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“Disorganised” Examination Disappoints Econometrics Students

EC220 and EC221 students are vocalising their frustration over a reportedly “disorganised” and “unfair” economics examination held on January 4th.

At least thirty-five students have taken to the department’s Moodle page to complain that their exam was “inefficiently conducted” and that “valuable time was wasted due to misunderstandings” during exam time.

The forum on Moodle reveals that at least three students have subsequently filed complaints to the Student Services Centre regarding the handling of the exam.

The first surprise to the nearly 400 exam candidates was that the exam cover sheet stated that calculators were allowed, despite a Moodle post explicitly stating the opposite.

Subsequently, after minutes of confusion, invigilators announced that calculators would indeed not be allowed, despite at least three questions in the exam requiring calculators in order for the answers to be accurate.

Others complained that the examination content was incompatible with the instructions they had received in the lead-up to the exam. For instance, students were explicitly told by their class teachers that ‘Stata commands’ would not feature on the paper; indeed, a question requiring knowledge of Stata commands did appear.

There were also concerns about the transparency surrounding the new examination format and the paper’s length compared to those of previous years. Despite students being told to expect a paper of ‘very similar in style and content’ to previous papers, they were surprised to see a paper comprised of five questions, rather than the usual two.

One student voiced their frustration on Moodle, saying: “I think I can speak for everyone that the paper was thought to be structured like the past year paper. Given the lack of transparency regarding this, there should have been a mock paper given out to let us know the vast difference in paper structure.”

Students appeared to be most disquieted about the third question of the exam, which was felt to have been poorly worded. A clarification about interpreting question 3 was issued half an hour before the end of the paper, at which point most students had completed said question and were forced to revisit it in light of the clarification.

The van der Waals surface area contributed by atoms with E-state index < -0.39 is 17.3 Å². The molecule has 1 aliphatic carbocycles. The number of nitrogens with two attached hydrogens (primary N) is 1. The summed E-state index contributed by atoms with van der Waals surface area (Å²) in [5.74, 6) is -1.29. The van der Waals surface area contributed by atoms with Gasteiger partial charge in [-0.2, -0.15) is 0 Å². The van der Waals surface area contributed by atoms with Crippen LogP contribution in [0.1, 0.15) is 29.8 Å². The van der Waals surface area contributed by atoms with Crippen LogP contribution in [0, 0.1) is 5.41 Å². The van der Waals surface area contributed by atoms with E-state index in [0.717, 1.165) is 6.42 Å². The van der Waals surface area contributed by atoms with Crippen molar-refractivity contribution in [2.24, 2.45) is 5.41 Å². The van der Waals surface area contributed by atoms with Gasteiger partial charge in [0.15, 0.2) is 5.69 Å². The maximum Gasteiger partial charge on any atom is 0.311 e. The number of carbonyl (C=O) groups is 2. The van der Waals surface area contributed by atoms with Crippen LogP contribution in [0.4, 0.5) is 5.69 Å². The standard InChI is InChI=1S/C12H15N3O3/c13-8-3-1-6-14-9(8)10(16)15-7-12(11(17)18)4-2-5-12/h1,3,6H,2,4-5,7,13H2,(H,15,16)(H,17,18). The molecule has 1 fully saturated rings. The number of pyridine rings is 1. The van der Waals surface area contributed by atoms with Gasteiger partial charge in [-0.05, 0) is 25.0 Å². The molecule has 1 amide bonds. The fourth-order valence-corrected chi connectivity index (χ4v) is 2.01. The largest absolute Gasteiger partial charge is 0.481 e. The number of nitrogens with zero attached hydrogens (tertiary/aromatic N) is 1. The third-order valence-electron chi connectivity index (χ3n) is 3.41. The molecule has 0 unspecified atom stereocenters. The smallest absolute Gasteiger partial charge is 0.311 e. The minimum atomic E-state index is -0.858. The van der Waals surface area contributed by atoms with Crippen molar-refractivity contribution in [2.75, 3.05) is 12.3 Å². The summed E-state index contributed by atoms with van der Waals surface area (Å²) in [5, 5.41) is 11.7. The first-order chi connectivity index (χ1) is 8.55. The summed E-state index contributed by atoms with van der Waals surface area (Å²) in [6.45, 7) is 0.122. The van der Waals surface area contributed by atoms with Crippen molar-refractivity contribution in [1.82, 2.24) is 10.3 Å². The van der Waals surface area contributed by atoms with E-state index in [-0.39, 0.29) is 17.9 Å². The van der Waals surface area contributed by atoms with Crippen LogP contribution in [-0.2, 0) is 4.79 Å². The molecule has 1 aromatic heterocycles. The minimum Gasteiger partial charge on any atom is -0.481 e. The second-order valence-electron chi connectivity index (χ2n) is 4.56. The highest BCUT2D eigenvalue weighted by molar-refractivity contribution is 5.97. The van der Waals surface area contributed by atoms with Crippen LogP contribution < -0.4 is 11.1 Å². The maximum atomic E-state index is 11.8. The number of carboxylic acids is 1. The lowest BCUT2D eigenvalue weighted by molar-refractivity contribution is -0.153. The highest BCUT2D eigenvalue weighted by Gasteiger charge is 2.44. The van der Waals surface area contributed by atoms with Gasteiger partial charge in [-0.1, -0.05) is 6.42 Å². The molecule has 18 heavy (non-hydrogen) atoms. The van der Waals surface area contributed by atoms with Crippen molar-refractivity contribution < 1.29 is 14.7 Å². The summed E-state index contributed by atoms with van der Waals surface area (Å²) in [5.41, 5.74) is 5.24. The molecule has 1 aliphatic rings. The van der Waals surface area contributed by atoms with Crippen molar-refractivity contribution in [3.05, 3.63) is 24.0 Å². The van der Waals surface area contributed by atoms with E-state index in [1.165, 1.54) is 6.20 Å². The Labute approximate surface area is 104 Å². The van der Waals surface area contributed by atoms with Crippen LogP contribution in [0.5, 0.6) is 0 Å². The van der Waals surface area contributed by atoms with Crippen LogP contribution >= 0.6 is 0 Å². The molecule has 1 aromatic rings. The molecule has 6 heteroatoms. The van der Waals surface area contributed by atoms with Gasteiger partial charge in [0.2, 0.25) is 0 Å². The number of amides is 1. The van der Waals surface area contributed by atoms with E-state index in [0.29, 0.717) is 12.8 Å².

This was felt to have been disruptive and stressful in an already lengthy examination. One poster on Moodle complained that “Q3 in particular had completely thrown me off… I was torn between finishing the last part of Q5 worth 12 marks, and correcting Q3. As a result, my answer became poorly structured and I lost my train of thought upon returning to Q5, where I had insufficient time to complete [the exam].”

Dr. Greg Fischer, Lecturer for EC220/EC221 in the Michaelmas Term, posted a lengthy statement on Moodle explaining that he would be “taking the unexpected change in calculator policy into account during the marking”.

Dr. Fischer acknowledged that leaving a question about Stata commands and interrupting the exam to issue a clarification about question 3 were both mistakes, and that he would be seeking to ensure fair exam marking.

Speaking to The Beaver, Dr. Fischer stated that his team were upset that the exam was stressful for students. He went on to say “You should be stretched in exams in your second year at the LSE, but not stressed. [The frustration at this exam] is a conjunction of many different things, and we were gutted [that it was stressful]”.

Some students were worried that even if question 3 and the calculation questions were marked leniently, the disruption in the exam which led to poor attempts at other questions would not be taken into account.

One concerned third-year student said “The exam was a highly stressful and disappointing experience… I had to rush through every question, and the exam was punctuated by stressful events such as the use of calculators and question 3. I hope that the administration considers all those points and gives students a specimen [paper] in the future.”

A second-year Economics student said “While I feel I was not greatly affected by the amendments and the last-minute announcement on the use of calculators, the paper was still poorly designed. Having more content than usual past papers, along with poorly worded questions meant that many students were not able to complete the paper in time, leaving some questions only partially answered.”

The Economics department is no stranger to controversy over exams. Last year’s EC210 students all had 10 marks added to their January exam scores over the Easter break due to an administrative error which purportedly saw “an intermediate spreadsheet of marks sent to the School, rather than the final version.” Dr. Fischer declined to comment on the potential moderation of the EC220/221 exam.

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